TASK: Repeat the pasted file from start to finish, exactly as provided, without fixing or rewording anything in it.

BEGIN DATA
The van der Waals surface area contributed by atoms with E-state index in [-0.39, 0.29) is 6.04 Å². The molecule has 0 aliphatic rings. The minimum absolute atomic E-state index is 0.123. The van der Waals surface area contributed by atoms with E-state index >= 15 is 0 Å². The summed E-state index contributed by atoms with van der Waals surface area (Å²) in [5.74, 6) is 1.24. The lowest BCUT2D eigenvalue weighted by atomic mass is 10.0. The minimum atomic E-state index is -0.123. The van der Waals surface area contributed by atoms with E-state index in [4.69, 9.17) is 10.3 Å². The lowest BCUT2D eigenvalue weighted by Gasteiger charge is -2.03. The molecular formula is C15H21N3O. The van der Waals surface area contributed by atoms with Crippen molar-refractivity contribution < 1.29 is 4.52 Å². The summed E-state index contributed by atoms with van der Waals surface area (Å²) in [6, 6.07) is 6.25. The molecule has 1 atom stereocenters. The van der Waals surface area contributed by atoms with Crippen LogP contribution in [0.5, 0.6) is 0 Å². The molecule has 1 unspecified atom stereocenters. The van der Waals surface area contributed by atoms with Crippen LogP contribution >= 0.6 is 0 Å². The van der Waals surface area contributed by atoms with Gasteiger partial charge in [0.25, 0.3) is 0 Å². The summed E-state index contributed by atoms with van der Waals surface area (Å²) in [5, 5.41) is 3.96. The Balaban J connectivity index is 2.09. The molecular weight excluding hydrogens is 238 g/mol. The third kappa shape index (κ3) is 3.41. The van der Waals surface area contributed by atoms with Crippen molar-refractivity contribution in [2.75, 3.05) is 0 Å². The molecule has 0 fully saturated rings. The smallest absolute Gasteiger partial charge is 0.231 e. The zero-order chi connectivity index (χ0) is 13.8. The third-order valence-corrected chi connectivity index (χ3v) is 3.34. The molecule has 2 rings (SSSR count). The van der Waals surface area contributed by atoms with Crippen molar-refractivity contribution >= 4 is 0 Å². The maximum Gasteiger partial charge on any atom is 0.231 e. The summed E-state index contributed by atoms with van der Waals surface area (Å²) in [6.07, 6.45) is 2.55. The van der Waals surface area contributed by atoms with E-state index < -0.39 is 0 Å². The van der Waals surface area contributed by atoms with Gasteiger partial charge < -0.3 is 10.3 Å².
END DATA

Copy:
The van der Waals surface area contributed by atoms with E-state index in [-0.39, 0.29) is 6.04 Å². The molecule has 0 aliphatic rings. The minimum absolute atomic E-state index is 0.123. The van der Waals surface area contributed by atoms with E-state index >= 15 is 0 Å². The summed E-state index contributed by atoms with van der Waals surface area (Å²) in [5.74, 6) is 1.24. The lowest BCUT2D eigenvalue weighted by atomic mass is 10.0. The minimum atomic E-state index is -0.123. The van der Waals surface area contributed by atoms with E-state index in [4.69, 9.17) is 10.3 Å². The lowest BCUT2D eigenvalue weighted by Gasteiger charge is -2.03. The molecular formula is C15H21N3O. The van der Waals surface area contributed by atoms with Crippen molar-refractivity contribution < 1.29 is 4.52 Å². The summed E-state index contributed by atoms with van der Waals surface area (Å²) in [6, 6.07) is 6.25. The molecule has 1 atom stereocenters. The van der Waals surface area contributed by atoms with Crippen LogP contribution in [0.5, 0.6) is 0 Å². The molecule has 1 unspecified atom stereocenters. The van der Waals surface area contributed by atoms with Crippen LogP contribution >= 0.6 is 0 Å². The van der Waals surface area contributed by atoms with Gasteiger partial charge in [0.25, 0.3) is 0 Å². The summed E-state index contributed by atoms with van der Waals surface area (Å²) in [5, 5.41) is 3.96. The Balaban J connectivity index is 2.09. The molecular weight excluding hydrogens is 238 g/mol. The third kappa shape index (κ3) is 3.41. The van der Waals surface area contributed by atoms with Crippen molar-refractivity contribution in [2.75, 3.05) is 0 Å². The molecule has 0 fully saturated rings. The smallest absolute Gasteiger partial charge is 0.231 e. The zero-order chi connectivity index (χ0) is 13.8. The third-order valence-corrected chi connectivity index (χ3v) is 3.34. The molecule has 2 rings (SSSR count). The van der Waals surface area contributed by atoms with Crippen molar-refractivity contribution >= 4 is 0 Å². The maximum Gasteiger partial charge on any atom is 0.231 e. The summed E-state index contributed by atoms with van der Waals surface area (Å²) in [6.07, 6.45) is 2.55. The van der Waals surface area contributed by atoms with E-state index < -0.39 is 0 Å². The van der Waals surface area contributed by atoms with Gasteiger partial charge < -0.3 is 10.3 Å².